"You see a lot of people come through and they don't have things in order, but the best guys have their priorities correct, with family, work and then the fire department," he added. "The one thing that was true about Jim is that he was reliable and you could count on him."
And for members of the fire company, they are reeling from the loss of this skilled and treasured firefighter.
Armstrong said the company was shocked when they heard the news of Schupper's cancer diagnosis last year.
"Sometimes that stuff you can't put into words, the initial shock of hearing the news," Armstrong said. "And even the whole time that he dealt with the disease, he showed the same spirit, fight and grit that he did every day being a fireman, being a parent and being a husband."
"He had strength and courage that is far and above most people I know," he added.
Bentz said that, as one of Schupper's close friends, it is especially difficult to deal with the diagnosis, and the eventual loss of a friend.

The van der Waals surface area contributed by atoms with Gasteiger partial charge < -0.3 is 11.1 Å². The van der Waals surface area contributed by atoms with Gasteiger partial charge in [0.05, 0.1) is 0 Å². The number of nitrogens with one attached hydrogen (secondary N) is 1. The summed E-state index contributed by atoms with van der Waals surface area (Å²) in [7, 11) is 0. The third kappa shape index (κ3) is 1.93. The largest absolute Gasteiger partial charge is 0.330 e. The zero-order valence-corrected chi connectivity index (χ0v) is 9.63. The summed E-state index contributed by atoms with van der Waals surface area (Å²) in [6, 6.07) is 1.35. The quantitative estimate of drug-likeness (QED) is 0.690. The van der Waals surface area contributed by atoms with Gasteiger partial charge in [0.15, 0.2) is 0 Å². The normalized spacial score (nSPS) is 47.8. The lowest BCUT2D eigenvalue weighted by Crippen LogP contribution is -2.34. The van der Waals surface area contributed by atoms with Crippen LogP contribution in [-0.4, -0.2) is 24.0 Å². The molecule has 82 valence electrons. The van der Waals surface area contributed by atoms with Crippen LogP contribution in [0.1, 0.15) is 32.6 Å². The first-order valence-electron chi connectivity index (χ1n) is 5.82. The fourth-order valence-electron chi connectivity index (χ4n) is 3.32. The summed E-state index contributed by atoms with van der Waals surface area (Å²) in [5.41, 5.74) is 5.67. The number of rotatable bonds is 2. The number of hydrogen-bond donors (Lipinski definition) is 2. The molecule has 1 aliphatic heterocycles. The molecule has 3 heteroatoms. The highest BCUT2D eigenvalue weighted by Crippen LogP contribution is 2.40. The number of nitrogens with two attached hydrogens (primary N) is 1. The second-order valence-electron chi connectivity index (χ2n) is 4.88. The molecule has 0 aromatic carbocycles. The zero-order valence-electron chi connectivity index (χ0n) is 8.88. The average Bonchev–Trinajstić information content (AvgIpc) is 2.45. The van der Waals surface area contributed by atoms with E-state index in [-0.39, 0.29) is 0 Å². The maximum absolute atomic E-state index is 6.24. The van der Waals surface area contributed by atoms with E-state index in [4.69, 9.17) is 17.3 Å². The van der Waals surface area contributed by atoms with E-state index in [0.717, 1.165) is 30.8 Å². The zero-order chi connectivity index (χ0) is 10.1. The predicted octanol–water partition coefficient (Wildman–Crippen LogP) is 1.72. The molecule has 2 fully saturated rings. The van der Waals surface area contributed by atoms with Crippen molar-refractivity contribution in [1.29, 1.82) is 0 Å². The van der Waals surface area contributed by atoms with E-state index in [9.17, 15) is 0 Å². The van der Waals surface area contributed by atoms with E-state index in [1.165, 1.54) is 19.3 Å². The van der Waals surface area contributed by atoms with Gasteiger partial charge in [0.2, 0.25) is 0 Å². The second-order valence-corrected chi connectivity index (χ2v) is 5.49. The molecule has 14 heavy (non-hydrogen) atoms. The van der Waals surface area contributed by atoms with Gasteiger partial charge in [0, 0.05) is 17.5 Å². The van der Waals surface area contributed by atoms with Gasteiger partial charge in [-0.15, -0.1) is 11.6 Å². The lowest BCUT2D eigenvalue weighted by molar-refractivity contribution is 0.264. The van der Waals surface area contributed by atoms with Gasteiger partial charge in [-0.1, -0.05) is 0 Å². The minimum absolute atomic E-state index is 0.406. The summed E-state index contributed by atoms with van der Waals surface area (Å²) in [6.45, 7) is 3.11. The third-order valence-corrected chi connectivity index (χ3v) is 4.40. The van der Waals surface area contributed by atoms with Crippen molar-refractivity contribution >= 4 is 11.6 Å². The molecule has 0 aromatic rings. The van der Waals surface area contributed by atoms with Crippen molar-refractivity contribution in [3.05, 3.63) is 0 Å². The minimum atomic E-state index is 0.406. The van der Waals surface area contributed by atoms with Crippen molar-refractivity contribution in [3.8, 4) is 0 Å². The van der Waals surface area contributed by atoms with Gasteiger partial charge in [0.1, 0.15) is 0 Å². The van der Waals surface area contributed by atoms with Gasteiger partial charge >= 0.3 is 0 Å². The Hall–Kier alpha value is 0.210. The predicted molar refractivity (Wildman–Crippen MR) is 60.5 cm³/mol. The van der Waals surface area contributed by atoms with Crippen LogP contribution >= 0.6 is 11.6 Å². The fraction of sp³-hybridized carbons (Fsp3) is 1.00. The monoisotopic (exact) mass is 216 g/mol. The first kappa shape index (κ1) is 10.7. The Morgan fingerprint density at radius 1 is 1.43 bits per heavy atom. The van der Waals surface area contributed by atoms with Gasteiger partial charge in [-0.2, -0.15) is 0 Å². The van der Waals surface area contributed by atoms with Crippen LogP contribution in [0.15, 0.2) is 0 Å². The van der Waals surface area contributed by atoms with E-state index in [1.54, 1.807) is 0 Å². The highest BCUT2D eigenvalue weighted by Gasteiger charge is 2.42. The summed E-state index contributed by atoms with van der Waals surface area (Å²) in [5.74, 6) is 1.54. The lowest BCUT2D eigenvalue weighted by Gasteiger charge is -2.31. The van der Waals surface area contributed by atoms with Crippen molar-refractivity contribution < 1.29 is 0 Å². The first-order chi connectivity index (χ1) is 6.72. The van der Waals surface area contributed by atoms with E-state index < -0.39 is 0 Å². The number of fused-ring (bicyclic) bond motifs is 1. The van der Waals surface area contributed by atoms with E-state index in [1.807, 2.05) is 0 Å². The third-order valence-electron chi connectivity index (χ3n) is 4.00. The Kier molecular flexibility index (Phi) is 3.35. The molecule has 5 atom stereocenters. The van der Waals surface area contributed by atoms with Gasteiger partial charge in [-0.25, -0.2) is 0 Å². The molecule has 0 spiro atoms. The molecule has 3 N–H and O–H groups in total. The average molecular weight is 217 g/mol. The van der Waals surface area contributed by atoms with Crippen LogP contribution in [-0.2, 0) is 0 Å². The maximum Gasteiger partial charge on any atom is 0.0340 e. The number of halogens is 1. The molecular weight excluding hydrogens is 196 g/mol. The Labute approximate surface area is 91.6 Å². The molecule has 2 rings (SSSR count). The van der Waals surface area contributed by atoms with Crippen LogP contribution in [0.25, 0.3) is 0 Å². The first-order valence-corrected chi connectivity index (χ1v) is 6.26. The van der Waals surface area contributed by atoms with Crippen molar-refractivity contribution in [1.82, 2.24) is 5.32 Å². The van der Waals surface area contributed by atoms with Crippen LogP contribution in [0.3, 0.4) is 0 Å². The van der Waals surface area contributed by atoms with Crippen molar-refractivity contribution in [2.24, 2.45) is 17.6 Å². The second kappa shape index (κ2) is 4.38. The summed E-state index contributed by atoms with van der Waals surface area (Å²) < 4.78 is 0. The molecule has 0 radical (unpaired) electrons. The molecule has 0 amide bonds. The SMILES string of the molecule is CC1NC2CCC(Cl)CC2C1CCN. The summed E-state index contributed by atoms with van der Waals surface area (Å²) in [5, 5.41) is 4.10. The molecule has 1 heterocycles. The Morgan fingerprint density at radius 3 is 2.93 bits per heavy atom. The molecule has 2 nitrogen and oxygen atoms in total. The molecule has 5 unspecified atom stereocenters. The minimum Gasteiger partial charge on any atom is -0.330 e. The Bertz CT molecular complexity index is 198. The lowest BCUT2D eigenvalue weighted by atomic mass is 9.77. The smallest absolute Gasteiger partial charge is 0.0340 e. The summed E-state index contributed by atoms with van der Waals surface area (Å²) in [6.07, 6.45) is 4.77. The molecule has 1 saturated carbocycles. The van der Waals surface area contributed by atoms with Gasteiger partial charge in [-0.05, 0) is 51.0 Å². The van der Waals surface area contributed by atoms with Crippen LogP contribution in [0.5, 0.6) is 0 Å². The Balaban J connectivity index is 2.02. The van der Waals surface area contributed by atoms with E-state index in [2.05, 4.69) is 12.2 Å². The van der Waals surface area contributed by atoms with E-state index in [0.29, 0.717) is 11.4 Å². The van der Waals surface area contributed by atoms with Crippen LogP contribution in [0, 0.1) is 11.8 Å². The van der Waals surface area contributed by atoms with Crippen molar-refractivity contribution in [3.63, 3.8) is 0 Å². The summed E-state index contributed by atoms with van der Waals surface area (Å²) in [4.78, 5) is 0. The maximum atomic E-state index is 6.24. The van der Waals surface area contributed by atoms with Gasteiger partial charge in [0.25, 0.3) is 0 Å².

"It was hard to hear of the diagnosis, he was very active with us," he said. "It hurt because we knew we were going to lose an officer."
Now, Bentz said, the fire company members are just trying to support each other and the family Schupper left behind.
"Right now we're holding our own, trying to stay strong for his family and making sure everyone is OK," he said. "We are trying to be together, not on our own, and we're always checking up. We have always been in contact with each other over the past few days."
Armstrong said Schupper will receive a full fireman's funeral Friday, complete with an honor guard and the coffin being carried on one of the pieces of apparatus.